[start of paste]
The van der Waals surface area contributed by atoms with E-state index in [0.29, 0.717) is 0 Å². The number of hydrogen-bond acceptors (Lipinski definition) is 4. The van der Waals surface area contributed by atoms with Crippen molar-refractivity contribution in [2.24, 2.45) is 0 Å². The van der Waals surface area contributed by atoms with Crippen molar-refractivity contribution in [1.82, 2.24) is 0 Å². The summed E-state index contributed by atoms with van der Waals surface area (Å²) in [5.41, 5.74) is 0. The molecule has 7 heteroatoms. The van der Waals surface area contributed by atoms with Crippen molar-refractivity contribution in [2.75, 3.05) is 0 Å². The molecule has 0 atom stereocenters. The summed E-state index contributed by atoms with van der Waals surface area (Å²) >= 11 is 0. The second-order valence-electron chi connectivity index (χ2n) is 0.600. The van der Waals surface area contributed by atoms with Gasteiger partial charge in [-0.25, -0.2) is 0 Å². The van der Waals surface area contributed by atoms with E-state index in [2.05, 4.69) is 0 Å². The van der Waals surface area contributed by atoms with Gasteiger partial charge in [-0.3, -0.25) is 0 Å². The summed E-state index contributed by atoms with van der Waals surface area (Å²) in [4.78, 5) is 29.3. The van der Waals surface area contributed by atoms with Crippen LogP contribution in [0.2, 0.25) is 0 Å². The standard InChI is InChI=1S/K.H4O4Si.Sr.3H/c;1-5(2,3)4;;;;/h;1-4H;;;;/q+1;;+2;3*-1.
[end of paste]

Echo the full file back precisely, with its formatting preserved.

The van der Waals surface area contributed by atoms with E-state index in [0.29, 0.717) is 0 Å². The number of hydrogen-bond acceptors (Lipinski definition) is 4. The van der Waals surface area contributed by atoms with Crippen molar-refractivity contribution in [2.24, 2.45) is 0 Å². The van der Waals surface area contributed by atoms with Crippen molar-refractivity contribution in [1.82, 2.24) is 0 Å². The summed E-state index contributed by atoms with van der Waals surface area (Å²) in [5.41, 5.74) is 0. The molecule has 7 heteroatoms. The van der Waals surface area contributed by atoms with Crippen molar-refractivity contribution in [2.75, 3.05) is 0 Å². The molecule has 0 atom stereocenters. The summed E-state index contributed by atoms with van der Waals surface area (Å²) >= 11 is 0. The second-order valence-electron chi connectivity index (χ2n) is 0.600. The van der Waals surface area contributed by atoms with Gasteiger partial charge in [-0.25, -0.2) is 0 Å². The van der Waals surface area contributed by atoms with E-state index in [2.05, 4.69) is 0 Å². The van der Waals surface area contributed by atoms with Gasteiger partial charge in [-0.3, -0.25) is 0 Å². The summed E-state index contributed by atoms with van der Waals surface area (Å²) in [4.78, 5) is 29.3. The van der Waals surface area contributed by atoms with Crippen LogP contribution in [0.2, 0.25) is 0 Å². The standard InChI is InChI=1S/K.H4O4Si.Sr.3H/c;1-5(2,3)4;;;;/h;1-4H;;;;/q+1;;+2;3*-1.